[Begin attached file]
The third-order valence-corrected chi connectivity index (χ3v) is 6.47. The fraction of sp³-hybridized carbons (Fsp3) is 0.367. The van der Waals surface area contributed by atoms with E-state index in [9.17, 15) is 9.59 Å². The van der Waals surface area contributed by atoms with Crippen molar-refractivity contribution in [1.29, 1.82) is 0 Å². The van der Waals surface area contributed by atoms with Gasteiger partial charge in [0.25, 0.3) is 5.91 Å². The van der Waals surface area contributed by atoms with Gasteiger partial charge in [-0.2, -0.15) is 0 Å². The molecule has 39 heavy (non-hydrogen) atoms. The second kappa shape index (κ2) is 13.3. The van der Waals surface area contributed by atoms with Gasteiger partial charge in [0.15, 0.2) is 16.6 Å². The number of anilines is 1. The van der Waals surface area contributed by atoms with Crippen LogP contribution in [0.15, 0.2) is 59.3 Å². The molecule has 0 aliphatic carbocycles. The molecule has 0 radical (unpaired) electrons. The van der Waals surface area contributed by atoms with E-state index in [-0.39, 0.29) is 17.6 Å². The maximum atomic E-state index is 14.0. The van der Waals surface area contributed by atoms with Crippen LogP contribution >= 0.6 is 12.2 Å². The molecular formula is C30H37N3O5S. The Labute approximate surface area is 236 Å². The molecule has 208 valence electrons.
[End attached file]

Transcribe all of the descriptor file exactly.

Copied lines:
The third-order valence-corrected chi connectivity index (χ3v) is 6.47. The fraction of sp³-hybridized carbons (Fsp3) is 0.367. The van der Waals surface area contributed by atoms with E-state index in [9.17, 15) is 9.59 Å². The van der Waals surface area contributed by atoms with Crippen molar-refractivity contribution in [1.29, 1.82) is 0 Å². The van der Waals surface area contributed by atoms with Gasteiger partial charge in [0.25, 0.3) is 5.91 Å². The van der Waals surface area contributed by atoms with Gasteiger partial charge in [-0.2, -0.15) is 0 Å². The molecule has 39 heavy (non-hydrogen) atoms. The second kappa shape index (κ2) is 13.3. The van der Waals surface area contributed by atoms with Gasteiger partial charge in [0.15, 0.2) is 16.6 Å². The number of anilines is 1. The van der Waals surface area contributed by atoms with Crippen LogP contribution in [0.15, 0.2) is 59.3 Å². The molecule has 0 aliphatic carbocycles. The molecule has 0 radical (unpaired) electrons. The van der Waals surface area contributed by atoms with E-state index in [-0.39, 0.29) is 17.6 Å². The maximum atomic E-state index is 14.0. The van der Waals surface area contributed by atoms with Crippen LogP contribution >= 0.6 is 12.2 Å². The molecular formula is C30H37N3O5S. The Labute approximate surface area is 236 Å². The molecule has 208 valence electrons.